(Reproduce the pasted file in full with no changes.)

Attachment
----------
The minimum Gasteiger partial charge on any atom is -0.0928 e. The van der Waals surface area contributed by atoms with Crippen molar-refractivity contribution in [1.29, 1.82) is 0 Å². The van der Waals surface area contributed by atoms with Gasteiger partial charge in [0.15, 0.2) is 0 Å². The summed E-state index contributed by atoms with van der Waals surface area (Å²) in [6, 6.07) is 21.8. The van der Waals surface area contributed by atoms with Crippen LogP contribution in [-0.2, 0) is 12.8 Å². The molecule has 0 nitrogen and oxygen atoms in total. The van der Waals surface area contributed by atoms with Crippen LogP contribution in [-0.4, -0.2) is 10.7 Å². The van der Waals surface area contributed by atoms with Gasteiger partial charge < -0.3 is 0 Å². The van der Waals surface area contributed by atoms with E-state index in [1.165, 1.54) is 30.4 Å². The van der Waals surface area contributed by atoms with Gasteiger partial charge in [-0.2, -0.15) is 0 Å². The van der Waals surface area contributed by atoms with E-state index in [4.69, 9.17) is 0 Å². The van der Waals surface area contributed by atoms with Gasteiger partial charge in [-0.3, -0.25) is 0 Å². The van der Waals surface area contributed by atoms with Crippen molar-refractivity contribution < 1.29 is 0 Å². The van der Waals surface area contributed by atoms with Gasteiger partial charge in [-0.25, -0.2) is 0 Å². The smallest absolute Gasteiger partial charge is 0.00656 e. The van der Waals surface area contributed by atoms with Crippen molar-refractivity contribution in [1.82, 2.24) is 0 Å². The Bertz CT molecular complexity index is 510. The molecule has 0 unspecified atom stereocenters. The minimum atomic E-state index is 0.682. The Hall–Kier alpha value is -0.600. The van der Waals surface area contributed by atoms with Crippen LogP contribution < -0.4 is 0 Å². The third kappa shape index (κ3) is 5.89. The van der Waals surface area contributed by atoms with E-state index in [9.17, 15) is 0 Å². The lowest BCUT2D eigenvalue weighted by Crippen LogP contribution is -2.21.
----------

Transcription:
The minimum Gasteiger partial charge on any atom is -0.0928 e. The van der Waals surface area contributed by atoms with Crippen molar-refractivity contribution in [1.29, 1.82) is 0 Å². The van der Waals surface area contributed by atoms with Gasteiger partial charge in [0.15, 0.2) is 0 Å². The summed E-state index contributed by atoms with van der Waals surface area (Å²) in [6, 6.07) is 21.8. The van der Waals surface area contributed by atoms with Crippen LogP contribution in [-0.2, 0) is 12.8 Å². The molecule has 0 nitrogen and oxygen atoms in total. The van der Waals surface area contributed by atoms with Crippen LogP contribution in [-0.4, -0.2) is 10.7 Å². The van der Waals surface area contributed by atoms with Gasteiger partial charge < -0.3 is 0 Å². The van der Waals surface area contributed by atoms with E-state index in [1.165, 1.54) is 30.4 Å². The van der Waals surface area contributed by atoms with Gasteiger partial charge in [-0.2, -0.15) is 0 Å². The van der Waals surface area contributed by atoms with E-state index in [4.69, 9.17) is 0 Å². The van der Waals surface area contributed by atoms with Gasteiger partial charge in [-0.3, -0.25) is 0 Å². The van der Waals surface area contributed by atoms with Crippen molar-refractivity contribution < 1.29 is 0 Å². The van der Waals surface area contributed by atoms with Gasteiger partial charge in [-0.25, -0.2) is 0 Å². The smallest absolute Gasteiger partial charge is 0.00656 e. The van der Waals surface area contributed by atoms with Crippen molar-refractivity contribution in [1.82, 2.24) is 0 Å². The Bertz CT molecular complexity index is 510. The molecule has 0 unspecified atom stereocenters. The minimum atomic E-state index is 0.682. The Hall–Kier alpha value is -0.600. The van der Waals surface area contributed by atoms with Crippen LogP contribution < -0.4 is 0 Å². The third kappa shape index (κ3) is 5.89. The van der Waals surface area contributed by atoms with E-state index in [9.17, 15) is 0 Å². The lowest BCUT2D eigenvalue weighted by Crippen LogP contribution is -2.21.